Art. 7 — The members of the body mentioned in art. 3, § 1, are taken from among the cardinals living in Rome or outside the city, to whom are added some bishops, especially diocesan ones, insofar as they have special expertise in the matters being dealt with; also, depending on the nature of the dicastery, some clerics and other Christian faithful, with this proviso that matters requiring the exercise of power of governance be reserved to those in holy orders.
Art. 8 — Consultors also are appointed from among clerics or other Christian faithful outstanding for their knowledge and prudence, taking into consideration, as much as possible, the international character of the Church.
Art. 9 — Officials are taken from among the Christian faithful, clergy or laity, noted for their virtue, prudence, and experience, and for the necessary knowledge attested by suitable academic degrees, and selected as far as possible from the various regions of the world, so that the Curia may express the universal character of the Church. The suitability of the applicants should be evaluated by test or other appropriate means, according to the circumstances.
Particular Churches, moderators of institutes of consecrated life and of societies of apostolic life will not fail to render assistance to the Apostolic See by allowing their Christian faithful or their members to be available for service at the Roman Curia.
Art. 10 — Each dicastery is to have its own archive where incoming documents and copies of documents sent out are kept safe and in good order in a system of “protocol” organized according to modern methods.
Art. 11 — § 1. Matters of major importance are reserved to the general meeting, according to the nature of each dicastery.
§ 2. All members must be called in due time to the plenary sessions, held as far as possible once a year, to deal with questions involving general principles, and for other questions which the prefect or president may have deemed to require treatment. For ordinary sessions it is sufficient to convoke members who reside in Rome.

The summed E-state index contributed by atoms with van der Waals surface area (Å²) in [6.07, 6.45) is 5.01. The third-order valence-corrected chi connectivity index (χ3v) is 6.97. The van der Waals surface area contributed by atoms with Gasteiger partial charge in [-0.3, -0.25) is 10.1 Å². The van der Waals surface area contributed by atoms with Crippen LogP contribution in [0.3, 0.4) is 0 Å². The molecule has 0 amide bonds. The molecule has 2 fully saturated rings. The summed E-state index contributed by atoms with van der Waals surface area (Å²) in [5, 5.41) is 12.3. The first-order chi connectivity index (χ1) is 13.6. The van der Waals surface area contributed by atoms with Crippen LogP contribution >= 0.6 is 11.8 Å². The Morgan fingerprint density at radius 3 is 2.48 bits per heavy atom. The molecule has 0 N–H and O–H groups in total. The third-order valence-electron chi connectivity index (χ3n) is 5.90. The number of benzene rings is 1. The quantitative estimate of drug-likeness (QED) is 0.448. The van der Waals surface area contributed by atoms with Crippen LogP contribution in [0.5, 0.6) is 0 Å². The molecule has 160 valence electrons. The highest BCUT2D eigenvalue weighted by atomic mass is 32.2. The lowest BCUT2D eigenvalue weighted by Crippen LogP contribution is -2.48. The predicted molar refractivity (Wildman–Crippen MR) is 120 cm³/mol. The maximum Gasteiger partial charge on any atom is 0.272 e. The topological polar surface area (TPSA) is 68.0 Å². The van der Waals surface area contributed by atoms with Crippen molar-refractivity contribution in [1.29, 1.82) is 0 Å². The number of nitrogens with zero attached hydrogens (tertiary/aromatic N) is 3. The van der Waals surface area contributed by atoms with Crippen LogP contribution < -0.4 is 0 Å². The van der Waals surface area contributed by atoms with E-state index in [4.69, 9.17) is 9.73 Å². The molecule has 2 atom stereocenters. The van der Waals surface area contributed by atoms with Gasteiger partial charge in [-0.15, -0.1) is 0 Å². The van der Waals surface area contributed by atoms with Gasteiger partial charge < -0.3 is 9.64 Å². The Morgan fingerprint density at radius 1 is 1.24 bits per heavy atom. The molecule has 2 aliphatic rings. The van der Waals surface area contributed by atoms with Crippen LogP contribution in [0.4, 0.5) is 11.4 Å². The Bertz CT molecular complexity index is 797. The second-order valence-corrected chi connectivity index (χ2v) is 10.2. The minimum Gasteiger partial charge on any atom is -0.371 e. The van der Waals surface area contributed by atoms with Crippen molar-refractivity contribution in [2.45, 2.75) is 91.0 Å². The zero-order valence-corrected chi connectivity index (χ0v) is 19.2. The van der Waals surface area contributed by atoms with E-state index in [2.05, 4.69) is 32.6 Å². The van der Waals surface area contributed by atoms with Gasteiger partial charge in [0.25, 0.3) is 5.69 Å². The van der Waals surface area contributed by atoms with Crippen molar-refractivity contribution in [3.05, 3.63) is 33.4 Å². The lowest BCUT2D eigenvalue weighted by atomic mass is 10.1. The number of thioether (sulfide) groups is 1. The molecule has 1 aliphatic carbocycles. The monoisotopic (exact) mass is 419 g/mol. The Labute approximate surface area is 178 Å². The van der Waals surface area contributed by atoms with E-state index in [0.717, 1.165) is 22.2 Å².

§ 3. The secretary participates in all sessions with the right to vote.
Art. 12 — Consultors and those who are equivalent to them are to make a diligent study of the matter in hand and to present their considered opinion, usually in writing.
So far as opportunity allows and depending on the nature of each dicastery, consultors can be called together to examine questions in a collegial fashion and, as the case may be, present a common position.
For individual cases, others can be called in for consultation who, although not numbered among the consultors, are qualified by their special expertise in the matter to be treated.
Art. 13 — Depending on their own proper field of competence, the dicasteries deal with those matters which, because of their special importance, either by their nature or by law, are reserved to the Apostolic See and those which exceed the competence of individual bishops and their groupings, as well as those matters committed to them by the Supreme Pontiff. The dicasteries study the major problems of the present age, so that the Church’s pastoral action may be more effectively promoted and suitably coordinated, with due regard to relations with the particular Churches. The dicasteries promote initiatives for the good of the universal Church. Finally, they review matters that the Christian faithful, exercising their own right, bring to the attention of the Apostolic See.